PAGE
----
The noncooperative joint data rate and power control game with pricing is stated below.
NJRPCGP Algorithm:

each user begins transmitting at power level and data rate constituting the power vector and the data rate vector .

When , we stop; else we go to Step 2 above.
Iv Base Station Assignment
In this section, we extend our proposed scheme to a multicell network in which active users communicate through base stations. The base station assigned to user is , and denotes the channel gain from the transmitter of user to base station . Each user transmits at data rate at power . The SINR of user at its base station is
(29) 
where we assume noise power is the same for all base stations.
In a multicell network, base station assignment must also be considered. We incorporate base station assignment into our joint data rate and transmit power level scheme proposed in Section III, i.e., each user chooses its base station in a distributed manner in addition to setting its transmit power level and data rate. Since utility of each user is a decreasing function of its effective interference , we use the value of as a measure for base station assignment. The objective of the noncooperative joint data rate, transmit power level, and base station assignment game with pricing (NJRPCGPB) is
(30) 
where
(31) 
and
(32) 
where is defined in (3). Dynamic base station assignment according to (31) means that is satisfied for all base station assignments. Inverting this inequality and multiplying both sides by , we get
(33) 
Equation (33) has the following interpretation. For a fixed value of , each user is assigned to a base station in which its SINR is the highest compared to all other choices for base station. When target SINR is predefined via the values of , and before the game starts, each user is assigned to a base station for which it transmits at a lower power level and a higher data rate as compared to all other choices for base station.
Note that for each value of , the utility function of each user is a jointly concave function of , and hence is a concave function, and the game (30) is well defined. From (31), (32), and (21), one can derive the power and data rate update functions when base station is assigned. We propose the following iterative algorithm for updating :
(34) 
where
(35) 
and
(36) 
From Theorem 5 in [20], the power update function in (35) is a standard function. Hence all results in Section VI for the game (13) also hold for the game (30). In particular, we have the following theorem.
Theorem 8: The game (30) has a unique NE to which our distributed algorithm (34) converges. When the convergence point of the iterative updating function is within the strategy space of users, each user will achieve its target SINR.
The noncooperative joint rate, power, and base station assignment game with pricing is stated below.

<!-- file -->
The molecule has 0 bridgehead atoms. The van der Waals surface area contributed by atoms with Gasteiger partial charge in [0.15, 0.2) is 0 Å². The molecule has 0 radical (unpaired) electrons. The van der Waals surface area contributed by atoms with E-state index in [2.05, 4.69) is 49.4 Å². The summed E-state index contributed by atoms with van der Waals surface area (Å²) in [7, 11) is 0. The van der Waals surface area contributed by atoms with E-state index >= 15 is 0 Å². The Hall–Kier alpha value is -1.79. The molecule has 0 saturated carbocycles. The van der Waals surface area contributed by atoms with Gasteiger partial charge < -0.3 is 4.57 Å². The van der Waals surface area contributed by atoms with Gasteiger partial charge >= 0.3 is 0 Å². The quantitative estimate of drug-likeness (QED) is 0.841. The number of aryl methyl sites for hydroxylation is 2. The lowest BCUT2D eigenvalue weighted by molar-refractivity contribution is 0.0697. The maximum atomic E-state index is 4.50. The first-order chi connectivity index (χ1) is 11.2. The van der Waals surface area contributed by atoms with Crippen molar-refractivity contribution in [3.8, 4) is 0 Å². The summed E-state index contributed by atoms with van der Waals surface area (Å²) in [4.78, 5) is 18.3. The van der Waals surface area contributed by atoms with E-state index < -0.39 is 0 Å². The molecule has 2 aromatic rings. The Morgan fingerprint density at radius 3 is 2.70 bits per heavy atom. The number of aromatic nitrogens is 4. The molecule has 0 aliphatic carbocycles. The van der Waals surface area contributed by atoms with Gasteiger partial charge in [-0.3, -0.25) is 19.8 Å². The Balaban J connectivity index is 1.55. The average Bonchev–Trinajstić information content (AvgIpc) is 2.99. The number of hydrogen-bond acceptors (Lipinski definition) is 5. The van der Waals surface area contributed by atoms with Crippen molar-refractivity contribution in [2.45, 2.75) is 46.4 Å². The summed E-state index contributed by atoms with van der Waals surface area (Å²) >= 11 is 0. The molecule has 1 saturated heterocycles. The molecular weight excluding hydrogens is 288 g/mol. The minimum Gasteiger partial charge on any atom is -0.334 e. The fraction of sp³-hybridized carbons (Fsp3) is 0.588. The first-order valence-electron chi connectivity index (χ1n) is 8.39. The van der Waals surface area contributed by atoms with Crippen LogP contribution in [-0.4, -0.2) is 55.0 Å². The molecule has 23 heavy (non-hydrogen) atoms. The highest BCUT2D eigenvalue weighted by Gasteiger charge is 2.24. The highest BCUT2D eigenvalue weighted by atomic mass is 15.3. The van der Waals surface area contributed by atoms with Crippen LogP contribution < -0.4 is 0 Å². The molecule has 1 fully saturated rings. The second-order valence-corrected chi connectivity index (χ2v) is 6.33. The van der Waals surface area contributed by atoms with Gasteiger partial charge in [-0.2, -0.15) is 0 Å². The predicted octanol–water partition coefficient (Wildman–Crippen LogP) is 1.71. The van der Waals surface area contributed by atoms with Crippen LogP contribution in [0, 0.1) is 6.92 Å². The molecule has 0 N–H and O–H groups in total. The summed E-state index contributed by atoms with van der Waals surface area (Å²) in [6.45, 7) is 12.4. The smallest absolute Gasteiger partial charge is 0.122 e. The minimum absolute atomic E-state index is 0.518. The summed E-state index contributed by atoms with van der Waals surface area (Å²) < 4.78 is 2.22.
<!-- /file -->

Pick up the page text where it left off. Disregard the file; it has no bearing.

NJRPCGPB algorithm:

each user connects randomly to one base station and begins transmitting at the power level and the data rate constituting the rate vector and power vector .

At each iteration time , each user updates its base station to which it connects, i.e., , according to (31).

When , we stop; else we go to Step 2 above.
Note that the NJRPCGPB algorithm is similar to the NJRPCGP algorithm except in Step 2, where base stations are assigned to users.
V Practical Considerations
In this section, we explain some practical issues concerning system parameters, message passing, and discrete data rates in the proposed algorithms.
Va System Parameters
There are three parameters in the utility function, namely , , and ; each with a different impact on data rates and power levels of users. In Theorem 6, the impacts of and are shown. As stated in (24), at the NE of the game (games in Sections III and IV), depending on the values of and , each user will achieve a specific SINR. This means that by setting the values of and , the target SINR for each user is set. In general, the values of and can be set by the base stations and/or by the service provider based on the service and the user’s required quality of service. As such, depending on channel conditions, each users chooses its transmit power and data rate to achieve its SINR. As an example, suppose that in a network with Hz bandwidth, the required quality of service for user in terms of its SINR is . Considering (24), we have . In this case, all values of and that satisfy , e.g., and , or and are acceptable. This means that only the ratio is important, rather than the values of and .
The pricing can be different for each user, and affects its transmit power and data rate. Increasing would decrease the transmit power and the data rate, and decreasing would result in the opposite. Depending on channel conditions and strategy bounds, the convergence point of the algorithm may not be within the strategy space, meaning that at NE, some users may not achieve their predefined SINR. By increasing , some users decrease their transmit power, and it may possible that more users achieve their target SINR. However, finding the optimal value of is not easy, and in many cases a heuristic approach is needed to tune the pricing.